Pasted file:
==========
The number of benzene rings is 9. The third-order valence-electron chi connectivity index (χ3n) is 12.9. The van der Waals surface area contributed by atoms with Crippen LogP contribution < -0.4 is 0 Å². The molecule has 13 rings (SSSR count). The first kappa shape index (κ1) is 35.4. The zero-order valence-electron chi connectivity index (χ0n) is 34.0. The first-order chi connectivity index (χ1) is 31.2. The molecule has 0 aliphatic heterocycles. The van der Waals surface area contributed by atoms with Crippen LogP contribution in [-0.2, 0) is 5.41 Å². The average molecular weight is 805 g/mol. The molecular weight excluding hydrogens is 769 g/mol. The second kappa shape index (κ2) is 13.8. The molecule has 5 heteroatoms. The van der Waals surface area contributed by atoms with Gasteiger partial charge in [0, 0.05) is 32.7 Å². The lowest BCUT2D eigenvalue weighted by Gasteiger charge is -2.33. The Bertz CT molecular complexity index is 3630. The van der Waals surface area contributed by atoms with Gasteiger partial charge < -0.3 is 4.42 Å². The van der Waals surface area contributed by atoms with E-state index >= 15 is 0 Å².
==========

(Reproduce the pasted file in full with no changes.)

The number of benzene rings is 9. The third-order valence-electron chi connectivity index (χ3n) is 12.9. The van der Waals surface area contributed by atoms with Crippen LogP contribution < -0.4 is 0 Å². The molecule has 13 rings (SSSR count). The first kappa shape index (κ1) is 35.4. The zero-order valence-electron chi connectivity index (χ0n) is 34.0. The first-order chi connectivity index (χ1) is 31.2. The molecule has 0 aliphatic heterocycles. The van der Waals surface area contributed by atoms with Crippen LogP contribution in [-0.2, 0) is 5.41 Å². The average molecular weight is 805 g/mol. The molecular weight excluding hydrogens is 769 g/mol. The second kappa shape index (κ2) is 13.8. The molecule has 5 heteroatoms. The van der Waals surface area contributed by atoms with Gasteiger partial charge in [0, 0.05) is 32.7 Å². The lowest BCUT2D eigenvalue weighted by Gasteiger charge is -2.33. The Bertz CT molecular complexity index is 3630. The van der Waals surface area contributed by atoms with Gasteiger partial charge < -0.3 is 4.42 Å². The van der Waals surface area contributed by atoms with E-state index >= 15 is 0 Å².